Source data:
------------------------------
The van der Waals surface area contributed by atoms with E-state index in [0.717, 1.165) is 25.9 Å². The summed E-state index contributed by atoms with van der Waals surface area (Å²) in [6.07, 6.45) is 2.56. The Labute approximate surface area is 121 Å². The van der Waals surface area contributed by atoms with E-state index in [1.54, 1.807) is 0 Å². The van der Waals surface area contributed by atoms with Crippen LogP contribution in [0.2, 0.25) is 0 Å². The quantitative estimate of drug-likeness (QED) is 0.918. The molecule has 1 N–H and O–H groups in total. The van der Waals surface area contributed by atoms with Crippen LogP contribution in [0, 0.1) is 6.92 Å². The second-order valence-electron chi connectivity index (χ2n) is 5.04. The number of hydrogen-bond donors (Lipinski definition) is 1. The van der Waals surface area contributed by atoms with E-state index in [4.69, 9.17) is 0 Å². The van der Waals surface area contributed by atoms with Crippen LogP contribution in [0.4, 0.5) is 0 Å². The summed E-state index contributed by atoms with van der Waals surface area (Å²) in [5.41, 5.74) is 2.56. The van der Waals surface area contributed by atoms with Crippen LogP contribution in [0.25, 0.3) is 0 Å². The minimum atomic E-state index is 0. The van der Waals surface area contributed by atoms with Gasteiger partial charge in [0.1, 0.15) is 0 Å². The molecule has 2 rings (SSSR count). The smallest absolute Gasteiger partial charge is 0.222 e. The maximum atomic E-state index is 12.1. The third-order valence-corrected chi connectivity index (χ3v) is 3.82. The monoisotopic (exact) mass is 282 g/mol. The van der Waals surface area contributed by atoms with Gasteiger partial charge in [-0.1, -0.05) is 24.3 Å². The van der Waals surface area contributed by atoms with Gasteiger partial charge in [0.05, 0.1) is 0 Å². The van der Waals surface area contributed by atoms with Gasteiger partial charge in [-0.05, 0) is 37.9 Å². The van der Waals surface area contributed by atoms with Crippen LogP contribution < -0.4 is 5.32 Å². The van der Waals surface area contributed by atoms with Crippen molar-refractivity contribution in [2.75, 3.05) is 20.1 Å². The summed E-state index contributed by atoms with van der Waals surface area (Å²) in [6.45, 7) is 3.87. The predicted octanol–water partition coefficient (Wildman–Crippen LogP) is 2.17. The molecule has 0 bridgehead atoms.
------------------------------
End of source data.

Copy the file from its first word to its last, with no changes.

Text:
The van der Waals surface area contributed by atoms with E-state index in [0.717, 1.165) is 25.9 Å². The summed E-state index contributed by atoms with van der Waals surface area (Å²) in [6.07, 6.45) is 2.56. The Labute approximate surface area is 121 Å². The van der Waals surface area contributed by atoms with E-state index in [1.54, 1.807) is 0 Å². The van der Waals surface area contributed by atoms with Crippen LogP contribution in [0.2, 0.25) is 0 Å². The quantitative estimate of drug-likeness (QED) is 0.918. The molecule has 1 N–H and O–H groups in total. The van der Waals surface area contributed by atoms with Crippen LogP contribution in [0, 0.1) is 6.92 Å². The second-order valence-electron chi connectivity index (χ2n) is 5.04. The number of hydrogen-bond donors (Lipinski definition) is 1. The van der Waals surface area contributed by atoms with E-state index in [4.69, 9.17) is 0 Å². The van der Waals surface area contributed by atoms with Crippen LogP contribution in [0.4, 0.5) is 0 Å². The summed E-state index contributed by atoms with van der Waals surface area (Å²) in [5.41, 5.74) is 2.56. The van der Waals surface area contributed by atoms with Crippen LogP contribution in [0.25, 0.3) is 0 Å². The minimum atomic E-state index is 0. The van der Waals surface area contributed by atoms with Gasteiger partial charge in [0.1, 0.15) is 0 Å². The molecule has 2 rings (SSSR count). The smallest absolute Gasteiger partial charge is 0.222 e. The maximum atomic E-state index is 12.1. The third-order valence-corrected chi connectivity index (χ3v) is 3.82. The monoisotopic (exact) mass is 282 g/mol. The van der Waals surface area contributed by atoms with Gasteiger partial charge in [-0.1, -0.05) is 24.3 Å². The van der Waals surface area contributed by atoms with Gasteiger partial charge in [0.05, 0.1) is 0 Å². The van der Waals surface area contributed by atoms with Gasteiger partial charge in [-0.05, 0) is 37.9 Å². The van der Waals surface area contributed by atoms with Crippen LogP contribution < -0.4 is 5.32 Å². The van der Waals surface area contributed by atoms with Crippen molar-refractivity contribution in [2.75, 3.05) is 20.1 Å². The summed E-state index contributed by atoms with van der Waals surface area (Å²) in [6.45, 7) is 3.87. The predicted octanol–water partition coefficient (Wildman–Crippen LogP) is 2.17. The molecule has 0 bridgehead atoms.